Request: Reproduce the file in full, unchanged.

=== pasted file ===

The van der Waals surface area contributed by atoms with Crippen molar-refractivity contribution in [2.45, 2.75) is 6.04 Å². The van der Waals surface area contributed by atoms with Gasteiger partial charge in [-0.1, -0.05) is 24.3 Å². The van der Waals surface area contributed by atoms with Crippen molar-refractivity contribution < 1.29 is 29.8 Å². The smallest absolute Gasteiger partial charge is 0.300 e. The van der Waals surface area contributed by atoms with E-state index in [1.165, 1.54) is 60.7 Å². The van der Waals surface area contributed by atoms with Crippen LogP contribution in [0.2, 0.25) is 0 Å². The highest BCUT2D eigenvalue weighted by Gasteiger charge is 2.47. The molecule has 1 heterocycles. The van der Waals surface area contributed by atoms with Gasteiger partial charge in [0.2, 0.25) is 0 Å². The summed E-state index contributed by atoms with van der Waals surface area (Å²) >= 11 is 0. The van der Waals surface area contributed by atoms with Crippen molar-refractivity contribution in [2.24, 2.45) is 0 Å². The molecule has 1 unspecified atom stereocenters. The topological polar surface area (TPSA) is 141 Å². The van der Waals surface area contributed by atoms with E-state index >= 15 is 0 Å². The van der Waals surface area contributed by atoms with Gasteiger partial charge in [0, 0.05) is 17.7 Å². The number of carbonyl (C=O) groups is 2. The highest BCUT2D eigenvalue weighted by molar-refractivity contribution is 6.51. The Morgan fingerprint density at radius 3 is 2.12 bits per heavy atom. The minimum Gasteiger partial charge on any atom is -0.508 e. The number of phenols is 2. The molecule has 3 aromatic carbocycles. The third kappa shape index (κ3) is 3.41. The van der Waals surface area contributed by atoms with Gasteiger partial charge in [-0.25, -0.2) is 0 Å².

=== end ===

The van der Waals surface area contributed by atoms with Crippen molar-refractivity contribution in [2.45, 2.75) is 6.04 Å². The van der Waals surface area contributed by atoms with Gasteiger partial charge in [-0.1, -0.05) is 24.3 Å². The van der Waals surface area contributed by atoms with Crippen molar-refractivity contribution < 1.29 is 29.8 Å². The smallest absolute Gasteiger partial charge is 0.300 e. The van der Waals surface area contributed by atoms with E-state index in [1.165, 1.54) is 60.7 Å². The van der Waals surface area contributed by atoms with Crippen LogP contribution in [0.2, 0.25) is 0 Å². The highest BCUT2D eigenvalue weighted by Gasteiger charge is 2.47. The molecule has 1 heterocycles. The van der Waals surface area contributed by atoms with Gasteiger partial charge in [0.2, 0.25) is 0 Å². The summed E-state index contributed by atoms with van der Waals surface area (Å²) >= 11 is 0. The van der Waals surface area contributed by atoms with Crippen molar-refractivity contribution in [2.24, 2.45) is 0 Å². The molecule has 1 unspecified atom stereocenters. The topological polar surface area (TPSA) is 141 Å². The van der Waals surface area contributed by atoms with E-state index >= 15 is 0 Å². The van der Waals surface area contributed by atoms with Gasteiger partial charge in [0, 0.05) is 17.7 Å². The number of carbonyl (C=O) groups is 2. The highest BCUT2D eigenvalue weighted by molar-refractivity contribution is 6.51. The Morgan fingerprint density at radius 3 is 2.12 bits per heavy atom. The minimum Gasteiger partial charge on any atom is -0.508 e. The number of phenols is 2. The molecule has 3 aromatic carbocycles. The third kappa shape index (κ3) is 3.41. The van der Waals surface area contributed by atoms with Gasteiger partial charge in [-0.25, -0.2) is 0 Å².